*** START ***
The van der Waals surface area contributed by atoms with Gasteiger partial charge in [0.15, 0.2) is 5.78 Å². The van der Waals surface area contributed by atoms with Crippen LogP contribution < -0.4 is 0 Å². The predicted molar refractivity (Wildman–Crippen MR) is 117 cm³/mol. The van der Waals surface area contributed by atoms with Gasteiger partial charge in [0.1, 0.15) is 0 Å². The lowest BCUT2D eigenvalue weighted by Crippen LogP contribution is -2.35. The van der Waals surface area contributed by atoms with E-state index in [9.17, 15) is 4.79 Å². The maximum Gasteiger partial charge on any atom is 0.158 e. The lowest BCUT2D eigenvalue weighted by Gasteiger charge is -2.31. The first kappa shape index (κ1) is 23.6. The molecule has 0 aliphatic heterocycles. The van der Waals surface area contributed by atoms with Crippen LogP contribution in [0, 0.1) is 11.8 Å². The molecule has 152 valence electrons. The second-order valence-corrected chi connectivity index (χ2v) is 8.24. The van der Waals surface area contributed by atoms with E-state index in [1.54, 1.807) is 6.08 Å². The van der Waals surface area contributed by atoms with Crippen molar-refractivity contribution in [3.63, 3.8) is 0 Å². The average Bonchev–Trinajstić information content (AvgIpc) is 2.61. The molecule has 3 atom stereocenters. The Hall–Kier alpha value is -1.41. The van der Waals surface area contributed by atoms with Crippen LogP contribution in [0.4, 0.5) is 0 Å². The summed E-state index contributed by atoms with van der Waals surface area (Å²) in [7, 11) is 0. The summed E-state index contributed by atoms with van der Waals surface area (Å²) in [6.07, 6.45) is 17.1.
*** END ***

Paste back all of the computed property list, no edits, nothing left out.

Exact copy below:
The van der Waals surface area contributed by atoms with Gasteiger partial charge in [0.15, 0.2) is 5.78 Å². The van der Waals surface area contributed by atoms with Crippen LogP contribution < -0.4 is 0 Å². The predicted molar refractivity (Wildman–Crippen MR) is 117 cm³/mol. The van der Waals surface area contributed by atoms with Gasteiger partial charge in [0.1, 0.15) is 0 Å². The lowest BCUT2D eigenvalue weighted by Crippen LogP contribution is -2.35. The van der Waals surface area contributed by atoms with E-state index in [9.17, 15) is 4.79 Å². The maximum Gasteiger partial charge on any atom is 0.158 e. The lowest BCUT2D eigenvalue weighted by Gasteiger charge is -2.31. The first kappa shape index (κ1) is 23.6. The molecule has 0 aliphatic heterocycles. The van der Waals surface area contributed by atoms with Crippen LogP contribution in [0, 0.1) is 11.8 Å². The molecule has 152 valence electrons. The second-order valence-corrected chi connectivity index (χ2v) is 8.24. The van der Waals surface area contributed by atoms with E-state index in [1.54, 1.807) is 6.08 Å². The van der Waals surface area contributed by atoms with Crippen molar-refractivity contribution in [3.63, 3.8) is 0 Å². The average Bonchev–Trinajstić information content (AvgIpc) is 2.61. The molecule has 3 atom stereocenters. The Hall–Kier alpha value is -1.41. The van der Waals surface area contributed by atoms with Crippen LogP contribution in [0.4, 0.5) is 0 Å². The summed E-state index contributed by atoms with van der Waals surface area (Å²) in [7, 11) is 0. The summed E-state index contributed by atoms with van der Waals surface area (Å²) in [6.07, 6.45) is 17.1.